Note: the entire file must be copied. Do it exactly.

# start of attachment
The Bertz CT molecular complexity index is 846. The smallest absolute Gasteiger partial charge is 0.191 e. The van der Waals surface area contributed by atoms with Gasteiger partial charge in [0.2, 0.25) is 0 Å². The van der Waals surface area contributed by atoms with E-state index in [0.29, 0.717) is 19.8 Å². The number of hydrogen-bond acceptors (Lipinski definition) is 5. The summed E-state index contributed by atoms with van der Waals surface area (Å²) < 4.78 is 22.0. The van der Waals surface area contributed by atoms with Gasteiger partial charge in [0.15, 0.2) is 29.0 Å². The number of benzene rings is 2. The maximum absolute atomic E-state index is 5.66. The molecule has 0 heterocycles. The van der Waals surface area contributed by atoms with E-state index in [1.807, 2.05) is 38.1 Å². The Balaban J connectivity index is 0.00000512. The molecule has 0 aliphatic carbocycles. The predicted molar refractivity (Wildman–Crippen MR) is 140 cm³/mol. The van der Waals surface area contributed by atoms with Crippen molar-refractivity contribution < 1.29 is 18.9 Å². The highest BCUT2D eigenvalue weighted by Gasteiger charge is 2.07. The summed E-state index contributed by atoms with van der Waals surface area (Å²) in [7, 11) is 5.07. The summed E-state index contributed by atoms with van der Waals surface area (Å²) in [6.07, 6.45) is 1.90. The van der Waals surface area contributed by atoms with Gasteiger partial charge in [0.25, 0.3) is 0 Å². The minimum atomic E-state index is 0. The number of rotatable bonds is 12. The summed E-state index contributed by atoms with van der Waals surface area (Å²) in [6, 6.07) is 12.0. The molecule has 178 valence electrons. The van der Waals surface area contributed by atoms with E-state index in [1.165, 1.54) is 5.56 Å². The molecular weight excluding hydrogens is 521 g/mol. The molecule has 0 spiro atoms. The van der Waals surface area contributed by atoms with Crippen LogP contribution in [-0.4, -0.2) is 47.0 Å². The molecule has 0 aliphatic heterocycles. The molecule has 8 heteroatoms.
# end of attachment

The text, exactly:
The Bertz CT molecular complexity index is 846. The smallest absolute Gasteiger partial charge is 0.191 e. The van der Waals surface area contributed by atoms with Gasteiger partial charge in [0.2, 0.25) is 0 Å². The van der Waals surface area contributed by atoms with E-state index in [0.29, 0.717) is 19.8 Å². The number of hydrogen-bond acceptors (Lipinski definition) is 5. The summed E-state index contributed by atoms with van der Waals surface area (Å²) < 4.78 is 22.0. The van der Waals surface area contributed by atoms with Gasteiger partial charge in [0.15, 0.2) is 29.0 Å². The number of benzene rings is 2. The maximum absolute atomic E-state index is 5.66. The molecule has 0 heterocycles. The van der Waals surface area contributed by atoms with E-state index in [1.807, 2.05) is 38.1 Å². The Balaban J connectivity index is 0.00000512. The molecule has 0 aliphatic carbocycles. The predicted molar refractivity (Wildman–Crippen MR) is 140 cm³/mol. The van der Waals surface area contributed by atoms with Crippen molar-refractivity contribution < 1.29 is 18.9 Å². The highest BCUT2D eigenvalue weighted by Gasteiger charge is 2.07. The summed E-state index contributed by atoms with van der Waals surface area (Å²) in [7, 11) is 5.07. The summed E-state index contributed by atoms with van der Waals surface area (Å²) in [6.07, 6.45) is 1.90. The van der Waals surface area contributed by atoms with Gasteiger partial charge in [0.25, 0.3) is 0 Å². The minimum atomic E-state index is 0. The number of rotatable bonds is 12. The summed E-state index contributed by atoms with van der Waals surface area (Å²) in [6, 6.07) is 12.0. The molecule has 178 valence electrons. The van der Waals surface area contributed by atoms with E-state index in [1.165, 1.54) is 5.56 Å². The molecular weight excluding hydrogens is 521 g/mol. The molecule has 0 spiro atoms. The van der Waals surface area contributed by atoms with Crippen LogP contribution in [-0.4, -0.2) is 47.0 Å². The molecule has 0 aliphatic heterocycles. The molecule has 8 heteroatoms.